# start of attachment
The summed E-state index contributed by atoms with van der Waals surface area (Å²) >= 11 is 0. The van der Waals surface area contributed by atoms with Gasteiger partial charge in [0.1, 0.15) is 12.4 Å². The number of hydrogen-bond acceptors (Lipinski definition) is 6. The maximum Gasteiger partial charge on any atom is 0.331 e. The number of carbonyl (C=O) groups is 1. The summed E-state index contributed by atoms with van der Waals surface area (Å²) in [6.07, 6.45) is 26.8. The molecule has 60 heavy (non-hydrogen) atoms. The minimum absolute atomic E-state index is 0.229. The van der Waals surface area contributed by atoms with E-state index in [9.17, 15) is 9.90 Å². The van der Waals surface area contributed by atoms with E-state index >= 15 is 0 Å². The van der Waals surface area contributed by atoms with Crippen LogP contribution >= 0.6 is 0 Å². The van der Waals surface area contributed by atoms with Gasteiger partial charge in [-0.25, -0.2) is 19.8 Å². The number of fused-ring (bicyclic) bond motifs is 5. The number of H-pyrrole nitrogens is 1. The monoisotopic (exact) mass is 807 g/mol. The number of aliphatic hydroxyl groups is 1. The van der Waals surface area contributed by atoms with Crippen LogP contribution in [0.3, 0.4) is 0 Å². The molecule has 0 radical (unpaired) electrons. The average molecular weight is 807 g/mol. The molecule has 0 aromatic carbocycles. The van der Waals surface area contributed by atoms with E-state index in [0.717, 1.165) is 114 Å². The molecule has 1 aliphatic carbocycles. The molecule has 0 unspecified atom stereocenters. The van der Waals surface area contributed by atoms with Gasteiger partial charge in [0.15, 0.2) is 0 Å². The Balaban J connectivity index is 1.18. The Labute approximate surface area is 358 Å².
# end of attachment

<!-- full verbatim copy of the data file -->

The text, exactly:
The summed E-state index contributed by atoms with van der Waals surface area (Å²) >= 11 is 0. The van der Waals surface area contributed by atoms with Gasteiger partial charge in [0.1, 0.15) is 12.4 Å². The number of hydrogen-bond acceptors (Lipinski definition) is 6. The maximum Gasteiger partial charge on any atom is 0.331 e. The number of carbonyl (C=O) groups is 1. The summed E-state index contributed by atoms with van der Waals surface area (Å²) in [6.07, 6.45) is 26.8. The molecule has 60 heavy (non-hydrogen) atoms. The minimum absolute atomic E-state index is 0.229. The van der Waals surface area contributed by atoms with E-state index in [9.17, 15) is 9.90 Å². The van der Waals surface area contributed by atoms with E-state index >= 15 is 0 Å². The van der Waals surface area contributed by atoms with Crippen LogP contribution >= 0.6 is 0 Å². The van der Waals surface area contributed by atoms with Gasteiger partial charge in [-0.25, -0.2) is 19.8 Å². The number of fused-ring (bicyclic) bond motifs is 5. The number of H-pyrrole nitrogens is 1. The monoisotopic (exact) mass is 807 g/mol. The number of aliphatic hydroxyl groups is 1. The van der Waals surface area contributed by atoms with Crippen LogP contribution in [0.3, 0.4) is 0 Å². The molecule has 0 radical (unpaired) electrons. The average molecular weight is 807 g/mol. The molecule has 0 aromatic carbocycles. The van der Waals surface area contributed by atoms with E-state index in [0.717, 1.165) is 114 Å². The molecule has 1 aliphatic carbocycles. The molecule has 0 unspecified atom stereocenters. The van der Waals surface area contributed by atoms with Gasteiger partial charge in [0.15, 0.2) is 0 Å². The Balaban J connectivity index is 1.18. The Labute approximate surface area is 358 Å².